Anaesthesia & Pain Management

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Karen Walsh BVetMed DVA DipECVAA MRCVS

European Specialist in Veterinary Anaesthesia and Analgesia

RCVS Specialist in Veterinary Anaesthesia

Pain Management Clinics

Karen will provide an advice and referral service for those difficult to manage cases.  Many of these cases may have multiple issues that makes it difficult to use veterinary licensed products alone for treatment of pain.  The idea is to assess the patient as a whole and make a plan that is suitable for the pet and the owner. Conditions that may benefit from assessment from a pain specialist include osteoarthritis, spinal pain and cancer pain.

Treatments may involve drugs that are not licensed for use in pets, but have been used in humans.  Karen also offers acupuncture for patients if appropriate and she is happy to work with physiotherapists and hydrotherapists as treatment for these pets is best approached as a team.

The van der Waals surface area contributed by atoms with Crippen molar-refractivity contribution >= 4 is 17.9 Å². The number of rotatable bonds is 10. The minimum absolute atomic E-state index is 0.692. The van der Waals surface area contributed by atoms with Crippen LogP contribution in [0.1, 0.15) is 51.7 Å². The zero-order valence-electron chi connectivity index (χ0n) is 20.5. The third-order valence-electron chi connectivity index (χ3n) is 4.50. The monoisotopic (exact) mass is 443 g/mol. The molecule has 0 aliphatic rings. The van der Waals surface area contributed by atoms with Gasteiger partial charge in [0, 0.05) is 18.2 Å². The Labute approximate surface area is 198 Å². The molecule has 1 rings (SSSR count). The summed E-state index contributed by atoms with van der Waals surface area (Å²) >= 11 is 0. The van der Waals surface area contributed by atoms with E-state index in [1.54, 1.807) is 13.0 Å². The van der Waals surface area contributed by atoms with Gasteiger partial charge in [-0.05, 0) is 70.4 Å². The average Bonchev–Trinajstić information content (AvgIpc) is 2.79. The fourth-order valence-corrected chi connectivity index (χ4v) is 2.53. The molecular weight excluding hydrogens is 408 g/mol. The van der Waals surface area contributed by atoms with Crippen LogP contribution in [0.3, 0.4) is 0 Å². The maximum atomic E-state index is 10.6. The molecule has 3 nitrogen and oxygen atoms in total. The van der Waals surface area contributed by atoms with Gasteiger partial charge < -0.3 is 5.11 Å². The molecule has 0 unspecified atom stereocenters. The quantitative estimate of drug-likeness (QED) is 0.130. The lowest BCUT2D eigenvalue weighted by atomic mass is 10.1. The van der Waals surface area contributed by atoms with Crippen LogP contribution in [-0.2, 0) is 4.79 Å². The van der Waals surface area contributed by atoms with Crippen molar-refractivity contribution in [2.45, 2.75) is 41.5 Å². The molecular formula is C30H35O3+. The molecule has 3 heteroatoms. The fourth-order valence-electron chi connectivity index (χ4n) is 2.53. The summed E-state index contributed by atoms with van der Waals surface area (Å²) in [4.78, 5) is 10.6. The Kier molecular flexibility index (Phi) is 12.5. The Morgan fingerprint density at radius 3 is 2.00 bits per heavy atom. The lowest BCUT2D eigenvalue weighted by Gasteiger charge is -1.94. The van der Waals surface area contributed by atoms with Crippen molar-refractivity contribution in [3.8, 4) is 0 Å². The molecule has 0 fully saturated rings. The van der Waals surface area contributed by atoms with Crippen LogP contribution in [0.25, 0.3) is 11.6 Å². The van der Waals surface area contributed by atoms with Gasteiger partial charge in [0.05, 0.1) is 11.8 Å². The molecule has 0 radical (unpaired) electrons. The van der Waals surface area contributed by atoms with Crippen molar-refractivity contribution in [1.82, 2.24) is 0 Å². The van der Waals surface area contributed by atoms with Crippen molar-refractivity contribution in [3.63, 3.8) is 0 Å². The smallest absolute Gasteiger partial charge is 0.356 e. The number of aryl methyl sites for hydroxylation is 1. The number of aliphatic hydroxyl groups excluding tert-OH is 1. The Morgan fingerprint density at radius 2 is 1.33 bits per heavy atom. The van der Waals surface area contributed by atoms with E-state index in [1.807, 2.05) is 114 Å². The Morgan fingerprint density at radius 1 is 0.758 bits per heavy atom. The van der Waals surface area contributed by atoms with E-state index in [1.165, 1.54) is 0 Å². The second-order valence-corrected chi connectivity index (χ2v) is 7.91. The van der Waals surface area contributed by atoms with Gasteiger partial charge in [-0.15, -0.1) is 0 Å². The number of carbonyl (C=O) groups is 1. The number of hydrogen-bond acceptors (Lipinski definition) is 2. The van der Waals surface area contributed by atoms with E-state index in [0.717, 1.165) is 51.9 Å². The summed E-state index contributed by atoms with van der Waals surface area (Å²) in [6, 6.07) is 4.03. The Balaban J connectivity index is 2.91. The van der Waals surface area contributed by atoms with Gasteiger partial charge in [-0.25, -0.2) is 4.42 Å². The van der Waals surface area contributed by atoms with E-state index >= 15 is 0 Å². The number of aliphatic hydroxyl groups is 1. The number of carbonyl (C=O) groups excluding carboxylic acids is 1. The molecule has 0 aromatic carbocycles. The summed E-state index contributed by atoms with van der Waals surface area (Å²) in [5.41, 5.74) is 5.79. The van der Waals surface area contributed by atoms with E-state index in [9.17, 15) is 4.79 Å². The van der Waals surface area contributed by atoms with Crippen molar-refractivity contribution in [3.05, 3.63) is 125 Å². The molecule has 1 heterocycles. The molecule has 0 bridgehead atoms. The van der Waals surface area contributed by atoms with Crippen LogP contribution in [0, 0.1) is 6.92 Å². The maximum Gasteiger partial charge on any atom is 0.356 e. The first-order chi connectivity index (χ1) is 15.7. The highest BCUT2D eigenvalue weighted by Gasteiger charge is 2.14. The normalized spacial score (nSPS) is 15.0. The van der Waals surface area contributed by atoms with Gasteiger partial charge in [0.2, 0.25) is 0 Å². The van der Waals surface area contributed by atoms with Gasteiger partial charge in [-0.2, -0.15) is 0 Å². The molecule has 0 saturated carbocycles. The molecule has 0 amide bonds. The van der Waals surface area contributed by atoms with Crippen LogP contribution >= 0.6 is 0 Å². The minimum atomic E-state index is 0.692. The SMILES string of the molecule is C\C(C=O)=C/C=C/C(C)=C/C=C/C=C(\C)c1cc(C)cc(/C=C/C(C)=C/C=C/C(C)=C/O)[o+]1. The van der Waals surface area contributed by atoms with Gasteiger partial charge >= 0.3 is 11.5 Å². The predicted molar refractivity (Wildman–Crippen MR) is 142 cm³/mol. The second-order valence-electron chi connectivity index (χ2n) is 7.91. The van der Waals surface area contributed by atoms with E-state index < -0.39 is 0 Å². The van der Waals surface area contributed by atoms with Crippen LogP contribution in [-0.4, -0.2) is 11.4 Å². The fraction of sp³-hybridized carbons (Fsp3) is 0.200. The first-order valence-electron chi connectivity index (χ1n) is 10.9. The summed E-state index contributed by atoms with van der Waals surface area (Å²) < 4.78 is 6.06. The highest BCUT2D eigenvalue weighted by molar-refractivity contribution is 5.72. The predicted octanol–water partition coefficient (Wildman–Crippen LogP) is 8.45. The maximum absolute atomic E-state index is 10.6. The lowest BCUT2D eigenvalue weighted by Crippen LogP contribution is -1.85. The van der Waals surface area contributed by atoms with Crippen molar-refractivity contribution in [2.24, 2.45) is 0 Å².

As with our ophthalmic patients, pets need to be referred by your vet, so a complete history can be obtained.  A close working relationship is important between primary care vet, pain specialist and clients as many of these conditions are life long and occur in older patients which may have multiple medical issues.

 

What happens in a consult?

The initial consultation will be 45 - 60 minutes long as a detailed history will need to be taken with particular reference to the condition and the treatments the pet has received.  At this point your pets's quality of life will be looked at and treatment goals set.  It is important to remember that is unlikely that your pet will be cured of the underlying condition and our aim is to improve quality of life and minimal side effects.

If acupuncture is decided on as a treatment this will be started on the first consultation.  Treatments will then usually take place weekly for another 3 appointments at which time reassessment will be carried out.

Treatment of chronic pain can have its ups and downs as the disease itself waxes and wanes.  Clients are encouraged to contact their primary vet or Karen if they are worried about their pet's progress.